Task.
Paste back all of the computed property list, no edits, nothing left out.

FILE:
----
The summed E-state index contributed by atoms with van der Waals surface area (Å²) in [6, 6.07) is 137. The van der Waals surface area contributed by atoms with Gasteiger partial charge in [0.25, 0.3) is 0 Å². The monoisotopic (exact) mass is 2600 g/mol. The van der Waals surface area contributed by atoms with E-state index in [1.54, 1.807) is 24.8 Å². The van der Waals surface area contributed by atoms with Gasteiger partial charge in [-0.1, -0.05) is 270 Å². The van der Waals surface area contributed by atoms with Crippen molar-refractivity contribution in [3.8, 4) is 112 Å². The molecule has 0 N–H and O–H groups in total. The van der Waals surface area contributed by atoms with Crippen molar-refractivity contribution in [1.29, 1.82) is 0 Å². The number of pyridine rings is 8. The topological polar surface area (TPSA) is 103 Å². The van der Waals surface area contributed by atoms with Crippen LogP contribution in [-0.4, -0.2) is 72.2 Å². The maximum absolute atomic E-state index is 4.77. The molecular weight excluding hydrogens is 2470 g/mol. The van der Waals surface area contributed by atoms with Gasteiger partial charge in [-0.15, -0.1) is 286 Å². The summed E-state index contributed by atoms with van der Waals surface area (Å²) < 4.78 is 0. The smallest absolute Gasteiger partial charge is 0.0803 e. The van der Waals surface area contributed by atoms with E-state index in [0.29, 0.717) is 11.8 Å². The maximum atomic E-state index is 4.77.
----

The summed E-state index contributed by atoms with van der Waals surface area (Å²) in [6, 6.07) is 137. The van der Waals surface area contributed by atoms with Gasteiger partial charge in [0.25, 0.3) is 0 Å². The monoisotopic (exact) mass is 2600 g/mol. The van der Waals surface area contributed by atoms with E-state index in [1.54, 1.807) is 24.8 Å². The van der Waals surface area contributed by atoms with Gasteiger partial charge in [-0.1, -0.05) is 270 Å². The van der Waals surface area contributed by atoms with Crippen molar-refractivity contribution in [3.8, 4) is 112 Å². The molecule has 0 N–H and O–H groups in total. The van der Waals surface area contributed by atoms with Crippen molar-refractivity contribution in [1.29, 1.82) is 0 Å². The number of pyridine rings is 8. The topological polar surface area (TPSA) is 103 Å². The van der Waals surface area contributed by atoms with Crippen LogP contribution in [-0.4, -0.2) is 72.2 Å². The maximum absolute atomic E-state index is 4.77. The molecular weight excluding hydrogens is 2470 g/mol. The van der Waals surface area contributed by atoms with Gasteiger partial charge in [-0.15, -0.1) is 286 Å². The summed E-state index contributed by atoms with van der Waals surface area (Å²) < 4.78 is 0. The smallest absolute Gasteiger partial charge is 0.0803 e. The van der Waals surface area contributed by atoms with E-state index in [0.29, 0.717) is 11.8 Å². The maximum atomic E-state index is 4.77.